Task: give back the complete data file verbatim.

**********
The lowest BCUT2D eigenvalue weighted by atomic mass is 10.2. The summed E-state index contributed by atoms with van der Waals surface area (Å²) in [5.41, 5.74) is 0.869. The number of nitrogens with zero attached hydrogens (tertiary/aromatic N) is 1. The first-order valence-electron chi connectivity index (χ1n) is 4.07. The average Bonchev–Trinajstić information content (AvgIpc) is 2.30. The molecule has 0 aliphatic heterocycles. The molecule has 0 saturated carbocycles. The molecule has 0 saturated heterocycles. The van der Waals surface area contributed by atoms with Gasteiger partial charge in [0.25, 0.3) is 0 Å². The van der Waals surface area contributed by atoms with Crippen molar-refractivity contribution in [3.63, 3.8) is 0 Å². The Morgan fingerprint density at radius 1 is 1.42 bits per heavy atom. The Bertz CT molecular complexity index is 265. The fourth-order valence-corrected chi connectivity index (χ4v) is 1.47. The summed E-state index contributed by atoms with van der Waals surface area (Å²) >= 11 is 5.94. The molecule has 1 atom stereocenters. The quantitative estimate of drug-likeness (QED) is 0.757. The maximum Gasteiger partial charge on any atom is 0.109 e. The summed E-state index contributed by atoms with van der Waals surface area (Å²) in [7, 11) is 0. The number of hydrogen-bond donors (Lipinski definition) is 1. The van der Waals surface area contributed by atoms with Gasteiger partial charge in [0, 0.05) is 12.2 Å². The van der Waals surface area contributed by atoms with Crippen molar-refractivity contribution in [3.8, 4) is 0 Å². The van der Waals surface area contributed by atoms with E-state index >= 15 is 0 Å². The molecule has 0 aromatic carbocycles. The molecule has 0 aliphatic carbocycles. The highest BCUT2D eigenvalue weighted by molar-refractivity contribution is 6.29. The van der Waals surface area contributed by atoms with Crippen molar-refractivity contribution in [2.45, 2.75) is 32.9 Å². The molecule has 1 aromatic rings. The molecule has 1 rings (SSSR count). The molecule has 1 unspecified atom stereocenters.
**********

The lowest BCUT2D eigenvalue weighted by atomic mass is 10.2. The summed E-state index contributed by atoms with van der Waals surface area (Å²) in [5.41, 5.74) is 0.869. The number of nitrogens with zero attached hydrogens (tertiary/aromatic N) is 1. The first-order valence-electron chi connectivity index (χ1n) is 4.07. The average Bonchev–Trinajstić information content (AvgIpc) is 2.30. The molecule has 0 aliphatic heterocycles. The molecule has 0 saturated carbocycles. The molecule has 0 saturated heterocycles. The van der Waals surface area contributed by atoms with Gasteiger partial charge in [0.25, 0.3) is 0 Å². The van der Waals surface area contributed by atoms with Crippen molar-refractivity contribution in [3.63, 3.8) is 0 Å². The Morgan fingerprint density at radius 1 is 1.42 bits per heavy atom. The Bertz CT molecular complexity index is 265. The fourth-order valence-corrected chi connectivity index (χ4v) is 1.47. The summed E-state index contributed by atoms with van der Waals surface area (Å²) >= 11 is 5.94. The molecule has 1 atom stereocenters. The quantitative estimate of drug-likeness (QED) is 0.757. The maximum Gasteiger partial charge on any atom is 0.109 e. The summed E-state index contributed by atoms with van der Waals surface area (Å²) in [7, 11) is 0. The number of hydrogen-bond donors (Lipinski definition) is 1. The van der Waals surface area contributed by atoms with Gasteiger partial charge in [0, 0.05) is 12.2 Å². The van der Waals surface area contributed by atoms with Crippen molar-refractivity contribution in [3.8, 4) is 0 Å². The van der Waals surface area contributed by atoms with E-state index >= 15 is 0 Å². The molecule has 0 aromatic carbocycles. The molecule has 0 aliphatic carbocycles. The highest BCUT2D eigenvalue weighted by molar-refractivity contribution is 6.29. The van der Waals surface area contributed by atoms with Crippen molar-refractivity contribution in [2.45, 2.75) is 32.9 Å². The molecule has 1 aromatic rings. The molecule has 1 rings (SSSR count). The molecule has 1 unspecified atom stereocenters.